There’s been a mantra passed down through the Edmond Memorial program for as long as Shane Cowherd has been the Bulldogs’ coach: One that emphasizes that summer practices and offseason workouts have to be as important as the final practice before the state championship.
He watched current Oklahoma point guard Jordan Woodard, who was a senior during Doolittle’s freshman season, do exactly that despite suffering a torn hamstring in the playoffs and still leading Edmond Memorial to a state title.
Now, Doolittle has to embrace it.
“It doesn’t matter if those things are passed on. If you don’t have the player capable of taking that message and then running with it, it doesn’t really matter” Cowherd said. “The good thing is that Kristian has that ability, and that command and that respect to make that happen.”
Doolittle is out not only to claim a Gold Ball, the award for an Oklahoma state championship, but he also wants to earn the title of ‘Best Player in the State’ – a goal he’s had for almost a year now.
To do that, he knows he has to produce every game.
The 6-foot-5 wing/post combo player was Oklahoma’s first commitment of the 2016 class and also its first to make his pledge official. He’ll be battling players like Iowa State commit Jakolby Long and SMU pledge Dashawn McDowell for the title of Oklahoma’s best in the 2016 class.
“To show that I’m the best player in the state I feel like I have to produce game in and game out, where I can’t have a bad game or anything like that,” Doolittle said.
His personal goal can be accomplished by embracing his team’s philosophy. Doolittle might not ask the question of his teammates every practice, but it’s always at least in the back of his mind.
“If this was our last practice or this was the state game, would this be acceptable?” Doolittle said the day he signed with Oklahoma in mid-November. “We haven’t been able to say yes, yet. We still have work to do.”
Cowherd wasted no time in calling Doolittle the most talented player in the state, somebody that draws attention from every opponent and constantly sees double and triple teams every game. But he wants to see maturity from the growingly more demonstrative Doolittle.
Some of that maturity is being selfish and realizing that by making plays for himself, Doolittle will in turn create openings – and plays – for his teammates.
“That aggressiveness, he’s kind of coming out of his baby shell,’ Cowherd said of the player that led 6-A in rebounding last year. “It’s kind of like watching a little chick hatch. He’s starting to see the game of basketball through a whole new set of eyes. That makes him really dangerous because he is a really talented young man.”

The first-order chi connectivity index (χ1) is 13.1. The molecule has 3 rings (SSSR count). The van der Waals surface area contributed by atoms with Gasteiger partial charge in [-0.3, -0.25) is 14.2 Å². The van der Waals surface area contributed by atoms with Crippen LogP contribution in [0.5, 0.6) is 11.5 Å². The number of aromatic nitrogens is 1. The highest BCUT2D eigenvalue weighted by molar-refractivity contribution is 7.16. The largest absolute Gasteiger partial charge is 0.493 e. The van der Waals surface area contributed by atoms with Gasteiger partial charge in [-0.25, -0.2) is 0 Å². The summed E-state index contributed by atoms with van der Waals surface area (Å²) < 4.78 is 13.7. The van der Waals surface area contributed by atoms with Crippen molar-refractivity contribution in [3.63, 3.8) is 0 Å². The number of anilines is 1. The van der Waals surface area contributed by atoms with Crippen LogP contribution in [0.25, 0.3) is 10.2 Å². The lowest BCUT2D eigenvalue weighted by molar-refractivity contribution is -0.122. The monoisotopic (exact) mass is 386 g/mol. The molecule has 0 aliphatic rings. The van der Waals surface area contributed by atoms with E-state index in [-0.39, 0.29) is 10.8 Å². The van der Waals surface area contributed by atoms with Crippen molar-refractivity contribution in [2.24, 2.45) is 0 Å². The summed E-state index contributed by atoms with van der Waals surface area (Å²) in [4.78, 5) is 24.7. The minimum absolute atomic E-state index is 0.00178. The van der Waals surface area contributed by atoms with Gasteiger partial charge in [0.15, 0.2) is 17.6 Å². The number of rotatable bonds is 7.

Doolittle said that it hasn’t hit him that he’s going through his final year. That might be because he hasn’t changed much of what he’s done for the past two years.
There won’t be much change moving forward either.
“It’s not over yet,” Doolittle said. “I’ve still got to still prove myself even though I just signed. I owe that to myself and to my family and to my team to keep working hard on everything.”
Other players to watch
Trae Young, 2017 point guard, Norman North – The Top-40 point guard who rankings sixth in the nation at the position is probably Oklahoma’s top target for the 2017 class. He has great range, vision and the ability to be a defensive stopper – even at 6-foot-1.
Brady Manek, 2017 forward, Harrah – Oklahoma’s first commit for the 2017 class, Manek is a wing/post combo player with great range and a 6-foot-7 frame that he’ll grow into in the next two years. He’s an elite scorer.
Ethan Chargois, 2017 center, Tulsa Union – The four-star post player cracked Scout’s Top-100 for the 2017 class in the latest rankings. He’s hearing mostly from in-state schools but at 6-7, 240, he could be a load inside.
Elijah Landrum, 2017 point guard, Tulsa Central – Believed by some to be the in-state, back-up choice to Young at point guard, Landrum is a three-star guard who is starting to draw interest from the big programs.
Trey Hopkins, 2018 forward, Carl Albert – The 6-foot-3 wing has explosiveness and plays well in the open court to catch Oklahoma’s interest. He holds an offer from Kansas State.
Keyshawn Embery, 2018 guard, Midwest City – Offered by Oklahoma State during the summer, Embery recently transferred for Midwest City, where he’ll face a step up in competition. The 6-foot-2 guard should develop into a solid D-I level player.
Jalen Crutchfield, 2018 forward, Norman North – The son of Oklahoma assistant coach Chris Crutchfield, Jalen can definitely shoot the basketball. He’s a solid defender and has taken an unofficial to Nebraska. He’s 6-2 now, but at 6-4, he could become a hot commodity.
Adokiye Iyaye, 2018 guard, Piedmont – A small-school player, Iyaye poured in 43 points in the state playoffs as a freshman last year and is still a bit of an unknown even in Oklahoma. The 6-foot-3 wing should make some noise this year.
Jaycson Bereal, 2018 forward, Holland Hall – Also a football player, Bereal has a 6-foot-6 frame as a sophomore. A few inches and a few pounds and he could be in for a real emergence.